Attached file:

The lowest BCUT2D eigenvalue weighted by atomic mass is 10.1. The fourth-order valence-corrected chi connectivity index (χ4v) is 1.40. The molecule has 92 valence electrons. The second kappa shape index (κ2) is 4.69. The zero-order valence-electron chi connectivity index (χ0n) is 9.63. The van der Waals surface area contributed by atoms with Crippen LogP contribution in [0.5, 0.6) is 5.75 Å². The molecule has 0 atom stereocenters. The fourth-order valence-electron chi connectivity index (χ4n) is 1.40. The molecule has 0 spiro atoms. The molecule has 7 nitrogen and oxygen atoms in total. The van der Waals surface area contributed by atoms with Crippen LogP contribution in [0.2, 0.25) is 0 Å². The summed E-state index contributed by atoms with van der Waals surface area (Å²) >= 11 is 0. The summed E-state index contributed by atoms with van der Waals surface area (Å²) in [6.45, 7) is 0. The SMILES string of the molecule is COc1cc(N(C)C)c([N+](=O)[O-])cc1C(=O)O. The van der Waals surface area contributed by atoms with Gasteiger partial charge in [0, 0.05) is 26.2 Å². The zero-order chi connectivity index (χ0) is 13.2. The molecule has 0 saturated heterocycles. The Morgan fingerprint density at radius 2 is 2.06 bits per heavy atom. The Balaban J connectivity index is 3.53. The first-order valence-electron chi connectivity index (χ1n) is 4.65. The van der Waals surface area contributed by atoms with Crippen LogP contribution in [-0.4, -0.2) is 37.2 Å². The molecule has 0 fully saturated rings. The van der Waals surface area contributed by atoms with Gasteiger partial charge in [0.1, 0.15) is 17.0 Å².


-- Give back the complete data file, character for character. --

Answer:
The lowest BCUT2D eigenvalue weighted by atomic mass is 10.1. The fourth-order valence-corrected chi connectivity index (χ4v) is 1.40. The molecule has 92 valence electrons. The second kappa shape index (κ2) is 4.69. The zero-order valence-electron chi connectivity index (χ0n) is 9.63. The van der Waals surface area contributed by atoms with Crippen LogP contribution in [0.5, 0.6) is 5.75 Å². The molecule has 0 atom stereocenters. The fourth-order valence-electron chi connectivity index (χ4n) is 1.40. The molecule has 0 spiro atoms. The molecule has 7 nitrogen and oxygen atoms in total. The van der Waals surface area contributed by atoms with Crippen LogP contribution in [0.2, 0.25) is 0 Å². The summed E-state index contributed by atoms with van der Waals surface area (Å²) >= 11 is 0. The summed E-state index contributed by atoms with van der Waals surface area (Å²) in [6.45, 7) is 0. The SMILES string of the molecule is COc1cc(N(C)C)c([N+](=O)[O-])cc1C(=O)O. The van der Waals surface area contributed by atoms with Gasteiger partial charge in [0, 0.05) is 26.2 Å². The zero-order chi connectivity index (χ0) is 13.2. The molecule has 0 saturated heterocycles. The Morgan fingerprint density at radius 2 is 2.06 bits per heavy atom. The Balaban J connectivity index is 3.53. The first-order valence-electron chi connectivity index (χ1n) is 4.65. The van der Waals surface area contributed by atoms with Crippen LogP contribution in [-0.4, -0.2) is 37.2 Å². The molecule has 0 fully saturated rings. The van der Waals surface area contributed by atoms with Gasteiger partial charge in [0.1, 0.15) is 17.0 Å².